DAVID GREGORY: It's not possible?
WAYNE LAPIERRE: There are so many different ways he could have done it. And there's an endless amount of ways a monster--
DAVID GREGORY: But here's some-- don't take it from me. Here's Larry Alan Burns, federal district judge of San Diego, he sentenced Jared Loughner, appointed by President Bush, a gun owner, and supports the N.R.A.. Here's what he wrote in The Los Angeles Times: "Bystanders got to Tucson shooter, Jared Loughner and subdued him only after he emptied one 30 round magazine and was trying to load another. Adam Lanza, the Newtown shooter, chose his primary weapon as a semi-automatic rifle with 30-round magazines. And we don't even bother to call the 100-rounder that James Holmes is accused of emptying in an Aurora, Colorado movie theater a magazine, it's a drum. How is this not an argument for regulating the number of rounds a gun can fire? I get it. Someone bent on mass murder, who has only a ten-round magazine or a revolver at his disposal probably is not going to abandon his plan and instead try to talk his problems out. But we might be able to take the "mass" out of "mass shooting," or at least make the perpetrator's job a bit harder."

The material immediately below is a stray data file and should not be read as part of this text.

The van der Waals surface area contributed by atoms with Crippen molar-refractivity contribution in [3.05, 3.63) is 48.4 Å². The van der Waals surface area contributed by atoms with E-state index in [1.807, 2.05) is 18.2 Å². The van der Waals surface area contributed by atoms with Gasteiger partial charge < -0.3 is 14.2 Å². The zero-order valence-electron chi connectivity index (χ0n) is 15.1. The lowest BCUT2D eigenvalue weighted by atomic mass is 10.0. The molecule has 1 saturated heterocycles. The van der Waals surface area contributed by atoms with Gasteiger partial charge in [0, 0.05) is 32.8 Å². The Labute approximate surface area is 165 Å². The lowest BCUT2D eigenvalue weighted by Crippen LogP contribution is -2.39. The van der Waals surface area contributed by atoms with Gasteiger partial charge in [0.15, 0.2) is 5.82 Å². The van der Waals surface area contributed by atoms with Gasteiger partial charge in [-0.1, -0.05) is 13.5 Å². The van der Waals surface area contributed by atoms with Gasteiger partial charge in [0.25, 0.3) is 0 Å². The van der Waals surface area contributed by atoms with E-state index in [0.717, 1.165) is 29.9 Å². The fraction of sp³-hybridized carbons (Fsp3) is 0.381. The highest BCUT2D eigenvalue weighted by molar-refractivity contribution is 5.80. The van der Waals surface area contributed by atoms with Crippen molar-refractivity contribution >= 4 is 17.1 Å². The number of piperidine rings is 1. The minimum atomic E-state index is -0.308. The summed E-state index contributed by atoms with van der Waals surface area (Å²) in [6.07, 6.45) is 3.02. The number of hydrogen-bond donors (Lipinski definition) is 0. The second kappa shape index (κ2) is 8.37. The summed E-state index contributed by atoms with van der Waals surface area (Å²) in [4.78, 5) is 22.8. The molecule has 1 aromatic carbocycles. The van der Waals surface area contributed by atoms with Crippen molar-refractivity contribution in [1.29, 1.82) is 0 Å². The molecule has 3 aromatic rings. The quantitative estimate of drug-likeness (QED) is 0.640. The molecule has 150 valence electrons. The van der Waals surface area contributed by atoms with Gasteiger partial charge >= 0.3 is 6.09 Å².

WAYNE LAPIERRE: I don't think it will. I keep saying it, and you just won't accept it. It's not going to work. It hasn't worked. Dianne Feinstein had her ban, and Columbine occurred. [Editor's note: With several armed guards nearby.] It's not going to work. I'll tell you what would work. We have a mental health system in this country that has completely and totally collapsed. We have no national database of these lunatics.
23 states, my (UNINTEL) however long ago was Virginia Tech? 23 states are still putting only a small number of records into the system. And a lot of states are putting none. So, when they go through the national instant check system, and they go to try to screen out one of those lunatics, the records are not even in the system.